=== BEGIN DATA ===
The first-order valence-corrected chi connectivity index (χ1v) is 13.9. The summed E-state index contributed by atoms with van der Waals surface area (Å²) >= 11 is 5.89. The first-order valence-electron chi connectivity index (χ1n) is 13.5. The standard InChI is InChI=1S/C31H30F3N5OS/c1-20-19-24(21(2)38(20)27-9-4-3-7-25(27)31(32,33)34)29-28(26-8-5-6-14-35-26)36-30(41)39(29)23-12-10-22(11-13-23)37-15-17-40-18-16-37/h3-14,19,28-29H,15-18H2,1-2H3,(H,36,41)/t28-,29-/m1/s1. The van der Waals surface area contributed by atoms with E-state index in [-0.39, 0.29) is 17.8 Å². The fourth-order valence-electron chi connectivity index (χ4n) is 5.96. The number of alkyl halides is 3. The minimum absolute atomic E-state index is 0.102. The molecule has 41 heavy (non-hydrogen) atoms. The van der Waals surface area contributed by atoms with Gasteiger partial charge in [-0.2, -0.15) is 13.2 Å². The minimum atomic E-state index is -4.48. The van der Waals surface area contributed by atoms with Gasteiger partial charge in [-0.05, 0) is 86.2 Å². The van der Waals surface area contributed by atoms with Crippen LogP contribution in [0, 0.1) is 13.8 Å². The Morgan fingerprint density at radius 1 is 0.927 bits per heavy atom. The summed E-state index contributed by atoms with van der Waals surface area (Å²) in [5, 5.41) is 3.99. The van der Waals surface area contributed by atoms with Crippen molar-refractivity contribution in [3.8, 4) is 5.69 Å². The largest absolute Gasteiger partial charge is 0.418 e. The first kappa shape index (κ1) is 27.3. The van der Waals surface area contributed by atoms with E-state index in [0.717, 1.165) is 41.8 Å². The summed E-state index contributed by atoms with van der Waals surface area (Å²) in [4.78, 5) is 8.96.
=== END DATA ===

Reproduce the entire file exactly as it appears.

The first-order valence-corrected chi connectivity index (χ1v) is 13.9. The summed E-state index contributed by atoms with van der Waals surface area (Å²) >= 11 is 5.89. The first-order valence-electron chi connectivity index (χ1n) is 13.5. The standard InChI is InChI=1S/C31H30F3N5OS/c1-20-19-24(21(2)38(20)27-9-4-3-7-25(27)31(32,33)34)29-28(26-8-5-6-14-35-26)36-30(41)39(29)23-12-10-22(11-13-23)37-15-17-40-18-16-37/h3-14,19,28-29H,15-18H2,1-2H3,(H,36,41)/t28-,29-/m1/s1. The van der Waals surface area contributed by atoms with E-state index in [-0.39, 0.29) is 17.8 Å². The fourth-order valence-electron chi connectivity index (χ4n) is 5.96. The number of alkyl halides is 3. The minimum absolute atomic E-state index is 0.102. The molecule has 41 heavy (non-hydrogen) atoms. The van der Waals surface area contributed by atoms with Gasteiger partial charge in [-0.2, -0.15) is 13.2 Å². The minimum atomic E-state index is -4.48. The van der Waals surface area contributed by atoms with Gasteiger partial charge in [-0.05, 0) is 86.2 Å². The van der Waals surface area contributed by atoms with Crippen LogP contribution in [0, 0.1) is 13.8 Å². The Morgan fingerprint density at radius 1 is 0.927 bits per heavy atom. The summed E-state index contributed by atoms with van der Waals surface area (Å²) in [5, 5.41) is 3.99. The van der Waals surface area contributed by atoms with Crippen molar-refractivity contribution in [3.8, 4) is 5.69 Å². The largest absolute Gasteiger partial charge is 0.418 e. The first kappa shape index (κ1) is 27.3. The van der Waals surface area contributed by atoms with E-state index in [0.717, 1.165) is 41.8 Å². The summed E-state index contributed by atoms with van der Waals surface area (Å²) in [4.78, 5) is 8.96.